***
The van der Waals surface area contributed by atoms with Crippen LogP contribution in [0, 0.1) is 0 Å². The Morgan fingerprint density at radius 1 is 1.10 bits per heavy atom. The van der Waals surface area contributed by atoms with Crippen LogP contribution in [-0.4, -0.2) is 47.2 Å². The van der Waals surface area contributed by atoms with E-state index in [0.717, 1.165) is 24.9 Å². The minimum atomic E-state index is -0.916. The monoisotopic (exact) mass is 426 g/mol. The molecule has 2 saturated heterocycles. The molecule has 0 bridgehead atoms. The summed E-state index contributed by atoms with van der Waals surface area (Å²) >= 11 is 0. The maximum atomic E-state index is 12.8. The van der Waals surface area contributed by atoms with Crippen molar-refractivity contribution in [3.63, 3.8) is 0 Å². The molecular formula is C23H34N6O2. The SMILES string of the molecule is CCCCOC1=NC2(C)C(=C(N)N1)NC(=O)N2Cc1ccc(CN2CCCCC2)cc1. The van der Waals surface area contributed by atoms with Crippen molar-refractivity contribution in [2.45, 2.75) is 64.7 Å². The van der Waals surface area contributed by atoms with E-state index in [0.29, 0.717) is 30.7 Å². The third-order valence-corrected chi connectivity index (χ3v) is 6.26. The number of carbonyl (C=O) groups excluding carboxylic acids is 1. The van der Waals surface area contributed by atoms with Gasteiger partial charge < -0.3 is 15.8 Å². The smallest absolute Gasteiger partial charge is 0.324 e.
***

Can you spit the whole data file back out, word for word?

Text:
The van der Waals surface area contributed by atoms with Crippen LogP contribution in [0, 0.1) is 0 Å². The Morgan fingerprint density at radius 1 is 1.10 bits per heavy atom. The van der Waals surface area contributed by atoms with Crippen LogP contribution in [-0.4, -0.2) is 47.2 Å². The van der Waals surface area contributed by atoms with E-state index in [0.717, 1.165) is 24.9 Å². The minimum atomic E-state index is -0.916. The monoisotopic (exact) mass is 426 g/mol. The molecule has 2 saturated heterocycles. The molecule has 0 bridgehead atoms. The summed E-state index contributed by atoms with van der Waals surface area (Å²) >= 11 is 0. The maximum atomic E-state index is 12.8. The van der Waals surface area contributed by atoms with Crippen molar-refractivity contribution in [3.63, 3.8) is 0 Å². The molecular formula is C23H34N6O2. The SMILES string of the molecule is CCCCOC1=NC2(C)C(=C(N)N1)NC(=O)N2Cc1ccc(CN2CCCCC2)cc1. The van der Waals surface area contributed by atoms with Crippen molar-refractivity contribution in [2.45, 2.75) is 64.7 Å². The van der Waals surface area contributed by atoms with E-state index in [0.29, 0.717) is 30.7 Å². The third-order valence-corrected chi connectivity index (χ3v) is 6.26. The number of carbonyl (C=O) groups excluding carboxylic acids is 1. The van der Waals surface area contributed by atoms with Gasteiger partial charge < -0.3 is 15.8 Å². The smallest absolute Gasteiger partial charge is 0.324 e.